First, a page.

WHEN: 10:45 a.m. to 11:15 a.m., Monday, September 26, 2016.

WHERE: Marco Polo Room, Hilton Saint John Hotel, 1 Market Square. Saint John, New Brunswick.


“As the Parliamentary committee moves through the country, more and more people are discovering what Nobel Economist Joseph Stiglitz calls the ‘worst trade deal ever’. In fact, all U.S. presidential candidates are opposing the TPP,” says says Sujata Dey, Trade Campaigner with the Council of Canadians. “We don’t want this deal which would destroy 58,000 jobs, give more rights to corporations, and put our environment and health at risk.”


Mi’kmaq Walk for the Water starts September 16, 9 am: at the Kouchibouguac River and Hwy 11

Starting September 16 and continuing to September 24, walkers concerned about protecting the water will cover a distance of almost 80 kilometers in central Kent County, New Brunswick, crossing thirty rivers, streams, wetlands (swamps), and ponds. The route is shown on this map.

Overleaf is more logistical information, including details on daily stop/start locations.

The organizing group is Kopit Lodge at Elsipogtog First Nation (EFN). “Kopit” means “beaver” and the mission of the Lodge is to protect the water. EFN has mandated Kopit Lodge with the responsibility to speak for the community on industrial proposals and protection of the environment.

In Mi’kmaq culture, women have special responsibilities to care for the water. Serena Francis, a retired educator and a founding member of Kopit Lodge, says she is “simply fulfilling my responsibility as a protector of water. Water is my life blood. It connects my ancestors with my children. Water ways give me peace when my life is in turmoil. By organizing this Walk I feel Creation will know I have not forgotten my responsibilities to the water.”

The Walk is supported by the Kent County NB Chapter of the Council of Canadians. Chapter chairperson Ann Pohl says, “When we were protecting our area from getting fracked, we saw how strong we can be when we all stand together. It was a tough fight, and I hope walking together will re-energize people. We are on the verge of bringing our planet earth to an ecoapocalypse. It is so important it is to take action for the sake of all life, and water is life.”

This is the second Walk for the Water in Mi’kma’ki in 2016. There are seven districts in Mi’kma’ki, which cover from Cape Breton to the Gaspe peninsula, including Prince Edward Island. The June 2016 walk was in Sipekne’katik District, in central/west Nova Scotia. Organizers hope to have a Walk for the Water in each district in coming months.

Dorene Bernard will be a honoured guest on September 16th, the first day of this walk in Sikniktuk District, which includes Kent County. Ms. Bernard initiated these Water Walks in Mi’kma’ki, which has never been ceded. She has been centrally involved in a grassroots campaign to protect the Shubenacadie and Stewiacke rivers from the harm of concentrated salt brine. Alton Gas plans to clean out and repurpose salt caverns, in order to have a storage area for their excess fracked gas.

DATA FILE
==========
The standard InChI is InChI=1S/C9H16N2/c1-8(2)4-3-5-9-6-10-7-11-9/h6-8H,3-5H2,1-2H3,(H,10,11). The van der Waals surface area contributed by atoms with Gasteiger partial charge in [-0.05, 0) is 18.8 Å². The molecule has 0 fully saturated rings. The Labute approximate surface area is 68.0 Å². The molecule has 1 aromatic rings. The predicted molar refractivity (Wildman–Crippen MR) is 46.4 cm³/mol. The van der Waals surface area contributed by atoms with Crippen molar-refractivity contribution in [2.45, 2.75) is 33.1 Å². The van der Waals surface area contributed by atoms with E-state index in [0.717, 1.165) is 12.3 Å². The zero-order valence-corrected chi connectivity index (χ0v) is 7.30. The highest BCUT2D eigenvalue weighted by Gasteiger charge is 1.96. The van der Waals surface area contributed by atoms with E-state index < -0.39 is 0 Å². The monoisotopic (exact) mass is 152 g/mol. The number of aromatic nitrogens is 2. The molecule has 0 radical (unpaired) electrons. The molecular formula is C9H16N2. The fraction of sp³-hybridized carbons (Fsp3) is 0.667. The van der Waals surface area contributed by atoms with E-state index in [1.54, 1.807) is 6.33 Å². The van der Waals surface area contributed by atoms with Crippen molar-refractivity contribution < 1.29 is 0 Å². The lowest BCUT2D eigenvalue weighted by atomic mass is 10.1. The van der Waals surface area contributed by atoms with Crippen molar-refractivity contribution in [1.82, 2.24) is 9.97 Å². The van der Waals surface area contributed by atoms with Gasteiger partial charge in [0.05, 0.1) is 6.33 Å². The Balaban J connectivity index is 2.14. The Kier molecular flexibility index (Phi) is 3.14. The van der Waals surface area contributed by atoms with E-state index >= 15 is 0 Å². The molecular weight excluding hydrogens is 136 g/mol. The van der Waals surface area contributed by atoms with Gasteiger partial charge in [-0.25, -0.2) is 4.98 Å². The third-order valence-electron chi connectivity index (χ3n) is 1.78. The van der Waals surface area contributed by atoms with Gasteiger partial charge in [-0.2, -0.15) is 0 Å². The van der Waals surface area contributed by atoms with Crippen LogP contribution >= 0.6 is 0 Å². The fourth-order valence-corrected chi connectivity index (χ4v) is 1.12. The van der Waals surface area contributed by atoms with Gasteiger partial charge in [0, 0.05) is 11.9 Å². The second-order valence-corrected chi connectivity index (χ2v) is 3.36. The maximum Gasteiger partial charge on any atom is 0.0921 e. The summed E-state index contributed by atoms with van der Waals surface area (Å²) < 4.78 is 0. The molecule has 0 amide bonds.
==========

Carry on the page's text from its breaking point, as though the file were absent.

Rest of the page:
Mi’kmaq opposition to the Alton Gas plan has been gaining momentum in recent weeks.



Friday September 16th, and each morning after that up to the 24th, we will gather at 9 am to walk. The points of assembly are shown on the map, but here is more information:

  • Friday 16: Kouchibouguac River where it crosses 134/11 near the Park, in the church parking lot
  • Saturday 17: at the bridge over the Kouchibouguacis River in Saint Louis-de-Kent
  • Sunday 18: where Rte 134 crosses the St. Charles River
  • Monday 19: at the water by the Tim Hortons in Richibucto, right near the ramp onto the Hwy 11
  • Tuesday 20: outside Rexton, going south/west on Rte 495
  • Wednesday 21: near junction of Rte’s 470 and 510 in Mundleville
  • Thursday 22: in Targettville on Rte 510, a ways east of the Targettville Rec Centre
  • Friday 23: Brownsyard Bridge, on Rte. 490, where it crosses the Main (Richibucto) River (near Fords Mills and Bass River)
  • Saturday 24: Bass River Point Rd near Shipyard Lane (just 5.5 km to bridge over River on Graham Road — then we are off to a feast in the community)

Everyone is welcome to join the small core group who are committed to completing the Walk. People from the area as well as surrounding provinces are already planning to take part.

We are walking for 9 days, an average of 7.5 km each day. We will be stopping at all of the 30 streams, ponds, rivers and wetlands we cross. A Walker will offer a prayer or a reflection at each waterway, in Respect and Gratitude to the Water. Walkers are also invited to collect and label a small vial of water from a natural water source you love and respect, so we can add it to the Ceremonial Copper Water Pot.

When we arrive at our stop for each day, we will post a sign like this one.walk-for-the-water

This will show our start point for the next day.

More info is on this FB page.

We need to realize how important it is to take action to preserve our world. We need to realize how important it is to take action to preserve our world. We need to realize how important it is to take action to preserve our world.

The people of New Brunswick want to protect their forests

stop spraying
A picture that Is worth a thousand words….

The group EcoVie of Restigouche West want to greatly thank the people of New Brunswick for their support during the peaceful plan of action, better known as “The Happy Campers.”

«We are very pleased with the impact and attention we received to inform people of the spraying problem of herbicides in our province», says André Potvin, EcoVie member.

Our work in the forest is now completed for this year since we have been advised that spraying of the forest in this region by the Acadian Timber company is now completed.

«We achieved our goal of attracting the media and informing the NB public of the dangers associated with this practice. We set out to increase public awareness and promote the impact of our cause», states François Couturier, a strong supporter of EcoVie.

We have learned a lot from this experience. There is a definite problem with the use of signs indicating the date of application. This does not give a precise date, only the beginning of the spraying operations. This puts anyone who happens to be in the forest at risk. «The issue for poor signage was raised by the Council of Canadians in Kent County last year to Dr. Cleary. Dr. Russell, who is replacing her, has not yet addressed this issue», stated Ann Pohl.

As a group, we have observed that this is a very busy season for blueberry and raspberry pickers, and eventually hazelnut harvesting. And we must remember that wildlife cannot read signs…

Our group beleives more then ever that we must continue to apply pressure to our government to stop spraying herbicides in our forests and under NB Power lines.